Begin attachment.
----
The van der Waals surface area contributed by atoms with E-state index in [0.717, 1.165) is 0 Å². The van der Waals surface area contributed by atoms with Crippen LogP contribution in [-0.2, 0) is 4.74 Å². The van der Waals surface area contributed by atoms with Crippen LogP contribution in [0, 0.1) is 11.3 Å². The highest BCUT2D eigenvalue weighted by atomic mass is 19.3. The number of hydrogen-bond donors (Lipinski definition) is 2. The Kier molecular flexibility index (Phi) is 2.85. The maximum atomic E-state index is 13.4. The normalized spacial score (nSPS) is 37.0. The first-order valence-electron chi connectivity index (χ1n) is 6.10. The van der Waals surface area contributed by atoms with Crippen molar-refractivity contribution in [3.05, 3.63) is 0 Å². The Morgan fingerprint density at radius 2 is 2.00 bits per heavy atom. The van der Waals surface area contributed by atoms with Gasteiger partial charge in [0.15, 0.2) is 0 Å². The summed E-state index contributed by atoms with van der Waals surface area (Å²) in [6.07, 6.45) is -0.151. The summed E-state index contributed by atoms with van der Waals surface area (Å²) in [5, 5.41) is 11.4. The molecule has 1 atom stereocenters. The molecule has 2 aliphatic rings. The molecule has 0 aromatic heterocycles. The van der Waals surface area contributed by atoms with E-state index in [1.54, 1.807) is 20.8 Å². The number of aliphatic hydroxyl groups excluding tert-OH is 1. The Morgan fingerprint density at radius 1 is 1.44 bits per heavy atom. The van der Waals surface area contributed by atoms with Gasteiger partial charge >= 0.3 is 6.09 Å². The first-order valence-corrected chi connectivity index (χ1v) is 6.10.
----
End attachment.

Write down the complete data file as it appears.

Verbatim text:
The van der Waals surface area contributed by atoms with E-state index in [0.717, 1.165) is 0 Å². The van der Waals surface area contributed by atoms with Crippen LogP contribution in [-0.2, 0) is 4.74 Å². The van der Waals surface area contributed by atoms with Crippen LogP contribution in [0, 0.1) is 11.3 Å². The highest BCUT2D eigenvalue weighted by atomic mass is 19.3. The number of hydrogen-bond donors (Lipinski definition) is 2. The Kier molecular flexibility index (Phi) is 2.85. The maximum atomic E-state index is 13.4. The normalized spacial score (nSPS) is 37.0. The first-order valence-electron chi connectivity index (χ1n) is 6.10. The van der Waals surface area contributed by atoms with Crippen molar-refractivity contribution in [3.05, 3.63) is 0 Å². The Morgan fingerprint density at radius 2 is 2.00 bits per heavy atom. The van der Waals surface area contributed by atoms with Gasteiger partial charge in [0.15, 0.2) is 0 Å². The summed E-state index contributed by atoms with van der Waals surface area (Å²) in [6.07, 6.45) is -0.151. The summed E-state index contributed by atoms with van der Waals surface area (Å²) in [5, 5.41) is 11.4. The molecule has 1 atom stereocenters. The molecule has 2 aliphatic rings. The molecule has 0 aromatic heterocycles. The van der Waals surface area contributed by atoms with E-state index in [1.54, 1.807) is 20.8 Å². The number of aliphatic hydroxyl groups excluding tert-OH is 1. The Morgan fingerprint density at radius 1 is 1.44 bits per heavy atom. The van der Waals surface area contributed by atoms with Gasteiger partial charge >= 0.3 is 6.09 Å². The first-order valence-corrected chi connectivity index (χ1v) is 6.10.